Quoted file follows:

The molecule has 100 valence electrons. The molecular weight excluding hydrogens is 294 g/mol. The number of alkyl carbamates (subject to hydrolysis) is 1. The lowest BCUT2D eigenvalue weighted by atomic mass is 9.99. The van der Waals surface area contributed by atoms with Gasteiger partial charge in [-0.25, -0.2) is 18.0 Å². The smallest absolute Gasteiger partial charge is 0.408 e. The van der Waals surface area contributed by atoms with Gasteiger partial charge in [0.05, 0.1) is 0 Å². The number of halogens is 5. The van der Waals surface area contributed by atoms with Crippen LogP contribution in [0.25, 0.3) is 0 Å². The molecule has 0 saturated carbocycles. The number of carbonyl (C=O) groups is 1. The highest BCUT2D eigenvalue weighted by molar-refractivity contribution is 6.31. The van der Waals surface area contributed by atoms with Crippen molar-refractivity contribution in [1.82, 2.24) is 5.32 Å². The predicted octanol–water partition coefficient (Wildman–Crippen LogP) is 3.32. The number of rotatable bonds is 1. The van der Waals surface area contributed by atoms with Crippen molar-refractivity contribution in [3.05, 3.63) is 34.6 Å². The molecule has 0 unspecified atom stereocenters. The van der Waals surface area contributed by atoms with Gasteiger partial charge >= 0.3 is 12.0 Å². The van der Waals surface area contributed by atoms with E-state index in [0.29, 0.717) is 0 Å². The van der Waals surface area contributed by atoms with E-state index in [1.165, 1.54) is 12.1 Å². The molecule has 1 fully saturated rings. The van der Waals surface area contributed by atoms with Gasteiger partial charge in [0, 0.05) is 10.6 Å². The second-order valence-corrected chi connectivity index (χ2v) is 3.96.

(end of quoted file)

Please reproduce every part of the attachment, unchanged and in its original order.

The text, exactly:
The molecule has 100 valence electrons. The molecular weight excluding hydrogens is 294 g/mol. The number of alkyl carbamates (subject to hydrolysis) is 1. The lowest BCUT2D eigenvalue weighted by atomic mass is 9.99. The van der Waals surface area contributed by atoms with Gasteiger partial charge in [-0.25, -0.2) is 18.0 Å². The smallest absolute Gasteiger partial charge is 0.408 e. The van der Waals surface area contributed by atoms with Gasteiger partial charge in [0.05, 0.1) is 0 Å². The number of halogens is 5. The van der Waals surface area contributed by atoms with Crippen LogP contribution in [0.25, 0.3) is 0 Å². The molecule has 0 saturated carbocycles. The number of carbonyl (C=O) groups is 1. The highest BCUT2D eigenvalue weighted by molar-refractivity contribution is 6.31. The van der Waals surface area contributed by atoms with Crippen molar-refractivity contribution in [1.82, 2.24) is 5.32 Å². The predicted octanol–water partition coefficient (Wildman–Crippen LogP) is 3.32. The number of rotatable bonds is 1. The van der Waals surface area contributed by atoms with Crippen molar-refractivity contribution in [3.05, 3.63) is 34.6 Å². The molecule has 0 unspecified atom stereocenters. The van der Waals surface area contributed by atoms with Gasteiger partial charge >= 0.3 is 12.0 Å². The van der Waals surface area contributed by atoms with E-state index in [0.29, 0.717) is 0 Å². The van der Waals surface area contributed by atoms with E-state index in [1.165, 1.54) is 12.1 Å². The molecule has 1 fully saturated rings. The van der Waals surface area contributed by atoms with Gasteiger partial charge in [0, 0.05) is 10.6 Å². The second-order valence-corrected chi connectivity index (χ2v) is 3.96.